SAR’s Academic Freedom Monitoring Project investigates and reports attacks on higher education with the aim of raising awareness, generating advocacy, and increasing protection for scholars, students, and academic communities. Learn more.

Date of Incident: January 29, 2020

Attack Types: Killings, Violence, Disappearances

Institution(s):University of KwaZulu-Natal

Region & Country:Southern Africa | South Africa

New or Ongoing:New Incident

On January 29, 2019, students at the University of KwaZulu-Natal’s (UKZN) Westville campus reportedly burned a campus security office amid nationwide protests against student debt.

On January 27, students at UKZN and a number of other South African universities staged a strike and held a protest to demand increased student funding, the cancellation of students’ historical debt, and that students carrying debt be permitted to enroll. That day, protests at several campuses, including one UKZN campus (see report), led to violent clashes between students, campus security personnel, and police.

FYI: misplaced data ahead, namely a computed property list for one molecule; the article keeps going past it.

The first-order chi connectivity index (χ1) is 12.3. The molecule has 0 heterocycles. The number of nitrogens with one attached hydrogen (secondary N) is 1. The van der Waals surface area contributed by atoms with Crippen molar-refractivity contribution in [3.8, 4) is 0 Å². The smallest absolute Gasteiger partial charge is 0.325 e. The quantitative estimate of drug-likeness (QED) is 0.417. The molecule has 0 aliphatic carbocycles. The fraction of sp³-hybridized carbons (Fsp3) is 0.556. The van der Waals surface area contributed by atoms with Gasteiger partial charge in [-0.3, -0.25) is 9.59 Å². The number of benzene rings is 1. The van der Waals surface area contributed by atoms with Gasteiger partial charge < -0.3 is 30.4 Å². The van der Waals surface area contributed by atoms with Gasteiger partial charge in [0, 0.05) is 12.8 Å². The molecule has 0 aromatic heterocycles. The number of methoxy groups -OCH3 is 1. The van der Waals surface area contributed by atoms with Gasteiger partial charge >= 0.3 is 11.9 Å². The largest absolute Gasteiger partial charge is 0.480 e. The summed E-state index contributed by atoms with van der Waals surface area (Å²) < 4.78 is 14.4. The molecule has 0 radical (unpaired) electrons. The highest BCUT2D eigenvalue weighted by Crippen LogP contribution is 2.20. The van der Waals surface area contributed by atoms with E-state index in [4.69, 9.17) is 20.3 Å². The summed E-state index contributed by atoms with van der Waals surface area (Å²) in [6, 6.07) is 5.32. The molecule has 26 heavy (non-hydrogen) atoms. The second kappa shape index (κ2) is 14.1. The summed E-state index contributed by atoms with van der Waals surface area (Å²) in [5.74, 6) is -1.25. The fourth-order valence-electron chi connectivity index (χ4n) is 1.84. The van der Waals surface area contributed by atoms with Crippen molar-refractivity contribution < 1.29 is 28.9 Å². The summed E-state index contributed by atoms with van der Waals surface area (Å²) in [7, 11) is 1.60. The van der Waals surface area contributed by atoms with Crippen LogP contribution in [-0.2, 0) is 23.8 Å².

At approximately 1:00 AM on January 29, several hundred students carrying stones and petrol bombs reportedly approached UKZN Westville’s main security control center. Security personnel reportedly evacuated the building and contacted local police units. Students then reportedly proceeded to set the building on fire, causing extensive damage.

Local police immediately opened an investigation into public violence and arson in connection to the incident. As of this report, no arrests have been made.

Scholars at Risk is concerned about the targeted destruction of campus property. While students have a right to freedom of expression and freedom of assembly, they also have a responsibility to exercise their rights peacefully and responsibly. The destruction of campus property harms the ability of higher education communities to safely and adequately conduct research, teaching, and other academic activities. State authorities have a responsibility to protect higher education communities, investigate threats, and to hold perpetrators responsible. Such incidents undermine academic freedom, institutional autonomy, and democratic society generally.